After the first rub down sprinkle a little cornstarch (we know it as corn flour, I use ‘Brown & Polson’s plain corn flour, its used to thicken soups in the kitchen he he ) J powder on the polished surface & vigorously rub down, this should remove all bluish haze from the surface & leave a beautiful shine. Dust off any excess cornstarch powder left on the painted surfaces (IMP). This might sound like a joke but it works and I use this trick on a regular basis.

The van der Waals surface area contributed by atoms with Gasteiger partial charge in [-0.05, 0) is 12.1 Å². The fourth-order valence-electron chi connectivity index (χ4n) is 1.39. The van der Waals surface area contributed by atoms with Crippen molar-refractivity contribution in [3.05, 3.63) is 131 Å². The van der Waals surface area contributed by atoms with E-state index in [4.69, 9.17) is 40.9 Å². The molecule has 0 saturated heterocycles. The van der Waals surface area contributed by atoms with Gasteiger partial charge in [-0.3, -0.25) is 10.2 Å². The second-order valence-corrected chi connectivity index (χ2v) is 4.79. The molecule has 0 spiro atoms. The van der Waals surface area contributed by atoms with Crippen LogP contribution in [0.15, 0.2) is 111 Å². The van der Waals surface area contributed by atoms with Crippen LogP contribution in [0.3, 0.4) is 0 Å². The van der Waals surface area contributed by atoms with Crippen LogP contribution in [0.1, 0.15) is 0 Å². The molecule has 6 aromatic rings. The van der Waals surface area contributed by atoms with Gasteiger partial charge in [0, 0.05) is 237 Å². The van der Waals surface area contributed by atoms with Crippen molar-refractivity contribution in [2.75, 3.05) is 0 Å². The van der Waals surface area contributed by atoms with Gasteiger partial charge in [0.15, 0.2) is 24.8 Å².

Tyres can be made to look new & shiny if they r coated with a tyre polish/paint. A word of warning NEVER use ordinary black oil paint to jazz up ur tyres. U get 2 types of tyre paint one, applied by rubbing it on with an applicator or second is sprayed on. The first is easy but when you are using the spray type take care that this paint falls on the tyre area ONLY, parts like bumper, rim, spokes should be covered up. I have also noticed that in my authorized Hero Honda workshop they apply the liquid polish they use on the paintwork, on tyres, it gives a great shine & muck which sticks to the tyres after this application comes of very easily with plain water BUT I am not sure of the long term effects of this application. SO BE WARNED. J What I have enumerated above is what I do for my bike, I hope its useful to all of u J. Whatever I have mentioned regarding care of paintwork & tyres can be safely used on cars coz that’s where I developed these tricks :)